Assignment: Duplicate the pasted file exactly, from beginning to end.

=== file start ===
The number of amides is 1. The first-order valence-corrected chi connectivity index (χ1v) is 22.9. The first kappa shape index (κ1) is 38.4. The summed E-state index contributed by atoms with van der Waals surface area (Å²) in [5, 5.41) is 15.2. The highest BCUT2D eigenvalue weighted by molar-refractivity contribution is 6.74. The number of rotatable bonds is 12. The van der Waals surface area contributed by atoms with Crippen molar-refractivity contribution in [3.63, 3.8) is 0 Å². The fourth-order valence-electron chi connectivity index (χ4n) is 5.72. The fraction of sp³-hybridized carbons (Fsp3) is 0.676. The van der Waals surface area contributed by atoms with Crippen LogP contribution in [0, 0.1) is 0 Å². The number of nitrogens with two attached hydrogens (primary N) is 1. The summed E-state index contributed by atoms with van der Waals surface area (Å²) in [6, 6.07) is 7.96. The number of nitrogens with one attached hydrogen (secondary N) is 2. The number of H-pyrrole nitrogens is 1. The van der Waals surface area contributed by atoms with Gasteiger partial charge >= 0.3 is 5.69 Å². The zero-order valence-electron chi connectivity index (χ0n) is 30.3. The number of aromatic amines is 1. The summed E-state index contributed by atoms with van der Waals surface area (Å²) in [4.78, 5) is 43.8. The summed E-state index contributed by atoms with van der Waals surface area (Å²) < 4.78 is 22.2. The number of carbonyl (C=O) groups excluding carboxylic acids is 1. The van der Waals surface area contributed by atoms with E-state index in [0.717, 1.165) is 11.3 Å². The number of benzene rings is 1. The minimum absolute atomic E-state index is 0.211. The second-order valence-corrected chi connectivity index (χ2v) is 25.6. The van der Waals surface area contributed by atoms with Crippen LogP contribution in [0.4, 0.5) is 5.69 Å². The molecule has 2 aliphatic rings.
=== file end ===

The number of amides is 1. The first-order valence-corrected chi connectivity index (χ1v) is 22.9. The first kappa shape index (κ1) is 38.4. The summed E-state index contributed by atoms with van der Waals surface area (Å²) in [5, 5.41) is 15.2. The highest BCUT2D eigenvalue weighted by molar-refractivity contribution is 6.74. The number of rotatable bonds is 12. The van der Waals surface area contributed by atoms with Crippen molar-refractivity contribution in [3.63, 3.8) is 0 Å². The fourth-order valence-electron chi connectivity index (χ4n) is 5.72. The fraction of sp³-hybridized carbons (Fsp3) is 0.676. The van der Waals surface area contributed by atoms with Crippen LogP contribution in [0, 0.1) is 0 Å². The number of nitrogens with two attached hydrogens (primary N) is 1. The summed E-state index contributed by atoms with van der Waals surface area (Å²) in [6, 6.07) is 7.96. The number of nitrogens with one attached hydrogen (secondary N) is 2. The number of H-pyrrole nitrogens is 1. The van der Waals surface area contributed by atoms with Gasteiger partial charge >= 0.3 is 5.69 Å². The zero-order valence-electron chi connectivity index (χ0n) is 30.3. The number of aromatic amines is 1. The summed E-state index contributed by atoms with van der Waals surface area (Å²) in [4.78, 5) is 43.8. The summed E-state index contributed by atoms with van der Waals surface area (Å²) < 4.78 is 22.2. The number of carbonyl (C=O) groups excluding carboxylic acids is 1. The van der Waals surface area contributed by atoms with E-state index in [0.717, 1.165) is 11.3 Å². The number of benzene rings is 1. The minimum absolute atomic E-state index is 0.211. The second-order valence-corrected chi connectivity index (χ2v) is 25.6. The van der Waals surface area contributed by atoms with Crippen LogP contribution in [0.4, 0.5) is 5.69 Å². The molecule has 2 aliphatic rings.